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Karl WEIGL (1881-1949)
Isle of the Dead (1903) [13.12]
Pictures and Tales, Op.2 (1909) [13.03]
Night Fantasies, Op.13 (1911) [21.35]
Dance of the Furies (1937-8) [5.21]
Six Fantasies (1942) [25.30]
Joseph Banowetz (piano)
rec. Skywalker Sound, Marin County, California, 9-10 November, 18 December 2009
NAXOS 8.572423 [78.49]

Experience Classicsonline

Karl Weigl was yet another of the many European composers who sought refuge in America during the Nazi era. He had begun his career in Vienna as a pianist and as a conductor under Mahler, but after a time started to focus on large-scale orchestral canvases. He does not appear to have been happy in exile, and was largely neglected as a composer, turning again to smaller-scale pieces which had more chance of performance. However he wrote two later symphonies (see review), and these have recently been recorded by the Berlin Radio Symphony Orchestra under Thomas Sanderling for BIS. The Fifth Symphony, subtitled Apocalyptic, is a real surprise (see review) - it begins with the sound of the orchestra tuning up and only gradually does the thematic material emerge from this early example of ‘free music’. The two symphonies are otherwise thoroughly romantic works, for all the world as if the Second Viennese School had never existed.
 
His piano music, on the other hand, is far less ambitious. The pieces here are all either early or late works, and seem to have been intended largely for Weigl’s own performances as a recitalist. The disc opens with the charming Six Fantasies which he originally wrote for occasional recitals or broadcasts in America but then it does not seem that any public performances ever actually materialised. They are pretty lightweight trifles, designed clearly as crowd-pleasers pure and simple. Nor are they really virtuoso pieces; they could indeed have been written a hundred years earlier, and would not have turned heads even then. Only the final movement, subtitled Halloween, generates any real sense of excitement; this piece makes more demands on the pianist, which Banowetz handles with aplomb and a nice lightness of touch.
 
Weigl appears to have been the first composer to have taken inspiration from Böcklin’s famous painting of the Totinsel, before either Reger (in his beautiful Four Böcklin Pictures) or Rachmaninov in his large-scale symphonic poem. However Weigl never published his score - he seems to have regarded it as a piece of juvenilia - and the performance here is claimed, amazingly enough, to be the first one ever given. It is a nicely atmospheric piece reflecting its subject, and shows no signs of immaturity. That said, it is rather over-long for its content, and the limited tone-colour of the piano cannot begin to compete with its orchestral rivals. It ends very inconclusively - was this intentional, or did Weigl simply leave the piece unfinished?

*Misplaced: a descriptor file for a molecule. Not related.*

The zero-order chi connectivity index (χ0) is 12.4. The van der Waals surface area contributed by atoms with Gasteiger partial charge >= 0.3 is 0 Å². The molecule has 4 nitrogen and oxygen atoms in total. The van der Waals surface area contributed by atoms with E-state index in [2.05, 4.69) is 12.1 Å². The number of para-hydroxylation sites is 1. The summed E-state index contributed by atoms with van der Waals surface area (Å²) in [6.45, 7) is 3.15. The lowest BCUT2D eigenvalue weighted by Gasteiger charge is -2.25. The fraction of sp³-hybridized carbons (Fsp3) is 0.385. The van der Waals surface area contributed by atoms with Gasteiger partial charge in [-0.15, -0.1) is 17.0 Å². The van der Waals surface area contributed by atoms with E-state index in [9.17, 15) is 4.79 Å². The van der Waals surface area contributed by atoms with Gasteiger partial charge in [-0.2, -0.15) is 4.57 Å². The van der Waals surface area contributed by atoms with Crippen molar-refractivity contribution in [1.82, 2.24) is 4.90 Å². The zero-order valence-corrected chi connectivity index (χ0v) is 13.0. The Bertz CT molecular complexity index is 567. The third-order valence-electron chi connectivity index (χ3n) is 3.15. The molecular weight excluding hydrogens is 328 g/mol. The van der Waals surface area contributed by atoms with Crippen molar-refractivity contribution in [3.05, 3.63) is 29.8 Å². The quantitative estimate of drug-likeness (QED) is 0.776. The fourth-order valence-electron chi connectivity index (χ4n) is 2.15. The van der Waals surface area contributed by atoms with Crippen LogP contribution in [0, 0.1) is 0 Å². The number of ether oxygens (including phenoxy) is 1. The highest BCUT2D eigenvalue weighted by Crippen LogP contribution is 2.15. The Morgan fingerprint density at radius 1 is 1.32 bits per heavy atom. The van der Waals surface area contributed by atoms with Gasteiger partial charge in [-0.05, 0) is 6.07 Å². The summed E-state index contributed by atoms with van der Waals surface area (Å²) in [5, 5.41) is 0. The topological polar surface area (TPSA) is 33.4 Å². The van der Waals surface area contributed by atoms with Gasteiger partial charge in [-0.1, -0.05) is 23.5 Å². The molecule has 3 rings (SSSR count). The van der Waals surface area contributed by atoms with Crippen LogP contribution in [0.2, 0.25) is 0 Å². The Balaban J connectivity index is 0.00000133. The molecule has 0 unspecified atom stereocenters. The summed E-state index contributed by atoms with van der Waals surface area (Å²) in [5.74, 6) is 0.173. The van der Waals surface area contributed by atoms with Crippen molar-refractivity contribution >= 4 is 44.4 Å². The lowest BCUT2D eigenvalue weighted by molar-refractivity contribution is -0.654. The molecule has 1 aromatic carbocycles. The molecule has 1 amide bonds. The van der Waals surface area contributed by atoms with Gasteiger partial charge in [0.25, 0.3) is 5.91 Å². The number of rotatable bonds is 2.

The six pieces which make up the Bilder und Geschichten take their titles from various children’s rhymes and stories, and have a certain kinship to Schumann’s Kinderszenen. These are again very straightforward pieces, although they would be too complex for most children to play. Even the movement Sleeping Beauty’s grave is very lightweight, indeed almost frisky. The Tanz der Erinnyen was written just before Weigl left for America, and he afterwards seems to have forgotten it because he never performed or published it; it was not performed until 1970. It is quite a virtuoso piece, and has the implication of a gesture of defiance to the inhospitable Europe that he was leaving behind.
 
The Nachtphantasien on the other hand were taken up by several pianists, although Weigl himself only ever performed individual movements in a simplified version for two pianos. Perhaps his technique was simply not up to it - which might also explain the relatively modest demands made on the pianist in the works that he did compose for his own recitals. These are the best works on this disc, moody and reflective with a nice line in stormy passion; the first movement contains a brief passage (at 2.05) which anticipates the melody Prokofiev would later use in his lament in Alexander Nevsky. The later pieces are rather less impressive, reminiscent of Rachmaninov but without the same sheer force of personality.
 
Listeners who wish to make the acquaintance of Weigl would be served far better by listening to one of the recordings of the symphonies as an initial introduction to the work of an unfairly neglected composer. The piano pieces included here help to round out our impressions of one of the last of the late romantics, but they do not give a rounded picture of a composer whose inspiration seems to have worked better on a larger scale. Banowetz however should be congratulated on his continuing willingness to explore the fringes of the repertory, and gives nicely intimate performances in well-rounded sound. None of the music here over-taxes his abilities, but it is nevertheless nice to make its acquaintance.  

Paul Corfield Godfrey

 


 

 

 

 

 

 

 

 

 

 

 

 

 

 

 

 

 

 

 

 

 

 

 

 

 

 

 

 

 

 

 

 

 

 

 

 

 

 

 

 

 


 

 

 

 

 

 

 

 

 

 

 

 

 

 

 

 

 

 

 

 

 

 

 

 

 

 

 

 

 

 

 

 

 

 

 

 

 

 

 

 

 

 

 

 

 

 

 

 

 

 

 

 

 

 

 

 

 

 

 

 

 

 

 

 

 

 

 

 

 

 

 

 


 


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